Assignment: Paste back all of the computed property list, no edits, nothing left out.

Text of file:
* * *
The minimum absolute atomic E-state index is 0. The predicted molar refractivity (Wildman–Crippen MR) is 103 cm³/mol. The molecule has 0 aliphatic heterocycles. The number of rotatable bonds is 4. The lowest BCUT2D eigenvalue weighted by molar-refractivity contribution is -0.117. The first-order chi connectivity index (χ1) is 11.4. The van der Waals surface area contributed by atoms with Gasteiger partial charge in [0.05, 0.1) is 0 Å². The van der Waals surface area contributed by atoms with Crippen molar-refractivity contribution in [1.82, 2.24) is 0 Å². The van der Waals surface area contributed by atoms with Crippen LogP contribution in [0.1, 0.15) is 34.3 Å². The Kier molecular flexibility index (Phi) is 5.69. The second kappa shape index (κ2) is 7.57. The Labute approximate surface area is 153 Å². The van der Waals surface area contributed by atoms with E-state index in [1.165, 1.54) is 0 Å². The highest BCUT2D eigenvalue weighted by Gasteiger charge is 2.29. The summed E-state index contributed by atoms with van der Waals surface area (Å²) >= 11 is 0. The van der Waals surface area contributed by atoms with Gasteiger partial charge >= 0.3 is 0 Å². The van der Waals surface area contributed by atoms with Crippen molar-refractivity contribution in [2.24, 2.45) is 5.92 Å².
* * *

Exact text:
The minimum absolute atomic E-state index is 0. The predicted molar refractivity (Wildman–Crippen MR) is 103 cm³/mol. The molecule has 0 aliphatic heterocycles. The number of rotatable bonds is 4. The lowest BCUT2D eigenvalue weighted by molar-refractivity contribution is -0.117. The first-order chi connectivity index (χ1) is 11.4. The van der Waals surface area contributed by atoms with Gasteiger partial charge in [0.05, 0.1) is 0 Å². The van der Waals surface area contributed by atoms with Crippen molar-refractivity contribution in [1.82, 2.24) is 0 Å². The van der Waals surface area contributed by atoms with Crippen LogP contribution in [0.1, 0.15) is 34.3 Å². The Kier molecular flexibility index (Phi) is 5.69. The second kappa shape index (κ2) is 7.57. The Labute approximate surface area is 153 Å². The van der Waals surface area contributed by atoms with E-state index in [1.165, 1.54) is 0 Å². The highest BCUT2D eigenvalue weighted by Gasteiger charge is 2.29. The summed E-state index contributed by atoms with van der Waals surface area (Å²) >= 11 is 0. The van der Waals surface area contributed by atoms with Gasteiger partial charge >= 0.3 is 0 Å². The van der Waals surface area contributed by atoms with Crippen molar-refractivity contribution in [2.24, 2.45) is 5.92 Å².